One approach that can help break through this hesitation is finding concrete ways of translating clinical speech into first responders’ everyday language, Prochniak says. For example, if he’s working with a paramedic, he will discuss how mindfulness techniques strengthen the parasympathetic nervous system. If he’s working with a client in law enforcement, he will reference combat breathing, which is how these professionals already describe the use of deep breaths to calm down or reduce stress.

Dakin frequently convinces first responders to give mindfulness and yoga a try by explaining the science behind the exercises. She often compares how the brain processes trauma with what happens with diabetes: Just as elevated levels of glucose in the body worsen when the pancreas does not work correctly, experiencing too much trauma causes an overload of chemicals to be dumped into the brain. Then the brain responds by releasing cortisol. Breathing and mindfulness exercises help reduce that response and regulate chemical levels.

Similarly, the traditional way of presenting and explaining yoga doesn’t match with the culture of first responders, Dakin notes. When she first encourages these clients to try yoga, the response is typically along the lines of, “I’m not going into a studio wearing spandex and meditating.”

To counter this negative perception, Dakin recommends a yoga program designed specifically for first responders (yogaforfirstresponders.org). The program gears its language to fit the culture, she says. For example, it renames child’s pose as a warrior’s pose, which is a more strength-based term. Dakin now knows some first responders who practice yoga on the job to regulate their breathing and avoid going into fight-or-flight mode as quickly.

Smith has discovered that some of his clients find it helpful to conceptualize grounding techniques as a workout. They have a “grounding buddy,” and together they work on their awareness, he says.

Dakin also uses familiar language to help first responders get more comfortable with mindfulness. For example, rather than having firefighters use a numerical scale to describe how upset they are, she uses the fire danger warning scale, which estimates the existing and expected fire risk for an area. The scale is color-coded, moving from red (extreme danger) to green (low danger).

If a client says they are in the red, then Dakin has them breathe deeply while imagining their arrow moving into a safer level. She explains how each breath is calming their nervous system. This skill has become a special language that she shares with her clients. A client may start a session by saying, “I was in the red a couple of times this week, but I breathed and at least got myself into the yellow.”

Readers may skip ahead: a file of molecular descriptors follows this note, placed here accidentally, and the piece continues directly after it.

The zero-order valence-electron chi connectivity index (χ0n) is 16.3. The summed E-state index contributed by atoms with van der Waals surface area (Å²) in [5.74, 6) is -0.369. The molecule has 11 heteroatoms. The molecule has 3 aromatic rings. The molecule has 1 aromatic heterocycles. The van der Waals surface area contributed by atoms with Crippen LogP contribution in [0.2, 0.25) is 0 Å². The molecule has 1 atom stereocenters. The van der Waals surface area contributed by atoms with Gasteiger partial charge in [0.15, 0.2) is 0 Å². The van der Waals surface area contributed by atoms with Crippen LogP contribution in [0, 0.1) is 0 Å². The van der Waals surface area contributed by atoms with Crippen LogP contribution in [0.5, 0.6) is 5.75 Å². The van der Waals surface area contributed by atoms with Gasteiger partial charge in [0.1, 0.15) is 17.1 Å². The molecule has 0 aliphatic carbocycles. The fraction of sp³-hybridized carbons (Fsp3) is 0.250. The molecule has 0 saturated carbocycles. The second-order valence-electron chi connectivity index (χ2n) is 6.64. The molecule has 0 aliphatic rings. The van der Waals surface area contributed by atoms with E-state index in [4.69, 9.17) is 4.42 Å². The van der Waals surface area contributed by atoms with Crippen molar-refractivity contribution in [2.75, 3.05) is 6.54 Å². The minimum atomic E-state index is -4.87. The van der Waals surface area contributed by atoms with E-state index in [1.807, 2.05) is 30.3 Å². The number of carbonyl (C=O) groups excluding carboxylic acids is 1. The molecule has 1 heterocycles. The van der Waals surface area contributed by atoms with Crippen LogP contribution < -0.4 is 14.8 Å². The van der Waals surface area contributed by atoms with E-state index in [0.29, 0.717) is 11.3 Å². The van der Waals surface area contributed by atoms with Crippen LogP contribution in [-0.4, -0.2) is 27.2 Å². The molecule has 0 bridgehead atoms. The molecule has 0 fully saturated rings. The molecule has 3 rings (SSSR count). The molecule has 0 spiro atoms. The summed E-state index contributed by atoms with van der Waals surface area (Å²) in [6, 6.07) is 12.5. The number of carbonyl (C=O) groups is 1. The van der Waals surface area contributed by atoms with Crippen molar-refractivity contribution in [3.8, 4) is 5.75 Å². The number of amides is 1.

Dakin also explains to clients that mindfulness doesn’t have to be limited to sitting still and taking deep breaths. It can take the form of something they normally enjoy doing, such as fishing, taking a walk, kayaking or hiking, as long as they are doing it mindfully.

Managing anxiety

First responders often get anxious anticipating what their day might hold. “Schedule and routine are the enemy of anxiety,” says Smith, who specializes in trauma, mood management, addiction, and LGBTQ-specific needs. First responders can incorporate comforting activities such as walking their dog or calling a family member at certain times throughout the day. “Having that kind of expectation in life leaves less room for anxiety to happen,” he explains.

He encourages his clients to make grounding a part of their daily routine. They can ground themselves when they wake up, when they shower or when they go to bed. They can also ground themselves on the way to work, Smith points out, taking a few minutes when they are at a red light and noticing what’s happening around them: “I’m stuck in traffic. A kid is riding a bike beside me. It’s raining. A song I like is playing on the radio.”

Smith advises clients to set phone reminders to ground themselves. Even if they can’t check their phones that minute, they will be reminded later. Then they can take two minutes before going back to work to breathe and be aware of the way their body feels, their surroundings and their emotions.

Grounding can also be a preventive measure, Smith adds. “If you walk into an emergency and you’re already grounded, then you’ll be better off on the back end of that emergency,” he says.

As clients progress with their grounding skills, Smith asks them to visualize grounding themselves during an emergency on the job. This involves visualizing the person in front of them who is having the emergency, as well as all the chaos and turmoil unfolding around them, while also being aware of their body and their role in the situation.

“It sounds counterintuitive to have them visualize chaos, but first responders are going to experience that during their day, and then they can ground themselves in the midst of this chaos,” Smith says. This is an advanced grounding skill and not appropriate for first responders who have just started therapy, he points out.

Processing the trauma

Trauma is no stranger to first responders. They see people die and watch people suffer, all while working long hours. And they often feel unable or powerless to help, Smith says.

Some first responders also wrestle with guilt over choices they made during an emergency. “When you have to make a decision in a split second, that’s something that can be really haunting. It might mean saving your life or saving someone else’s life but sacrificing something or someone else,” says Whittaker, who specializes in working with trauma.